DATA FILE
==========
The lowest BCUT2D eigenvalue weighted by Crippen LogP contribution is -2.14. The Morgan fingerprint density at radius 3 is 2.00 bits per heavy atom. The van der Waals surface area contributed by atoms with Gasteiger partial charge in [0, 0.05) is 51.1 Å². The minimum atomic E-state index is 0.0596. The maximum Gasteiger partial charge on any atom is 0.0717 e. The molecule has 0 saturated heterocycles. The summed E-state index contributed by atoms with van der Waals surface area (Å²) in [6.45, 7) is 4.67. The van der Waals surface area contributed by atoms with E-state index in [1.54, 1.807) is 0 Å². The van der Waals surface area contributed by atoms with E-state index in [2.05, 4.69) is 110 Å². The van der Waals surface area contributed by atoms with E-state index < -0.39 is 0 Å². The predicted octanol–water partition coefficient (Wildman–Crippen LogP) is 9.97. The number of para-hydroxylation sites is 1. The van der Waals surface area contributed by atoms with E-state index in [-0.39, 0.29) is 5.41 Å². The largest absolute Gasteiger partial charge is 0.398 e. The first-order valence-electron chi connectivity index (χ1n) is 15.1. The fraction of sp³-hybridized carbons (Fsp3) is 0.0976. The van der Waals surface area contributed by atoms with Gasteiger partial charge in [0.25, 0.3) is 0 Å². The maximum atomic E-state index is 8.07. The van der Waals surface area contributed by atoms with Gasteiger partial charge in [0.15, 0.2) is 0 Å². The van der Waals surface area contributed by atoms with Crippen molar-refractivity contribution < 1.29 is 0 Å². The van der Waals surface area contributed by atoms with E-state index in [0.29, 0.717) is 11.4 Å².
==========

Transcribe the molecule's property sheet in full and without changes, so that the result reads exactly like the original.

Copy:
The lowest BCUT2D eigenvalue weighted by Crippen LogP contribution is -2.14. The Morgan fingerprint density at radius 3 is 2.00 bits per heavy atom. The van der Waals surface area contributed by atoms with Gasteiger partial charge in [0, 0.05) is 51.1 Å². The minimum atomic E-state index is 0.0596. The maximum Gasteiger partial charge on any atom is 0.0717 e. The molecule has 0 saturated heterocycles. The summed E-state index contributed by atoms with van der Waals surface area (Å²) in [6.45, 7) is 4.67. The van der Waals surface area contributed by atoms with E-state index in [1.54, 1.807) is 0 Å². The van der Waals surface area contributed by atoms with E-state index in [2.05, 4.69) is 110 Å². The van der Waals surface area contributed by atoms with E-state index < -0.39 is 0 Å². The predicted octanol–water partition coefficient (Wildman–Crippen LogP) is 9.97. The number of para-hydroxylation sites is 1. The van der Waals surface area contributed by atoms with E-state index in [-0.39, 0.29) is 5.41 Å². The largest absolute Gasteiger partial charge is 0.398 e. The first-order valence-electron chi connectivity index (χ1n) is 15.1. The fraction of sp³-hybridized carbons (Fsp3) is 0.0976. The van der Waals surface area contributed by atoms with Gasteiger partial charge in [0.25, 0.3) is 0 Å². The maximum atomic E-state index is 8.07. The van der Waals surface area contributed by atoms with Gasteiger partial charge in [0.15, 0.2) is 0 Å². The van der Waals surface area contributed by atoms with Crippen molar-refractivity contribution < 1.29 is 0 Å². The van der Waals surface area contributed by atoms with E-state index in [0.29, 0.717) is 11.4 Å².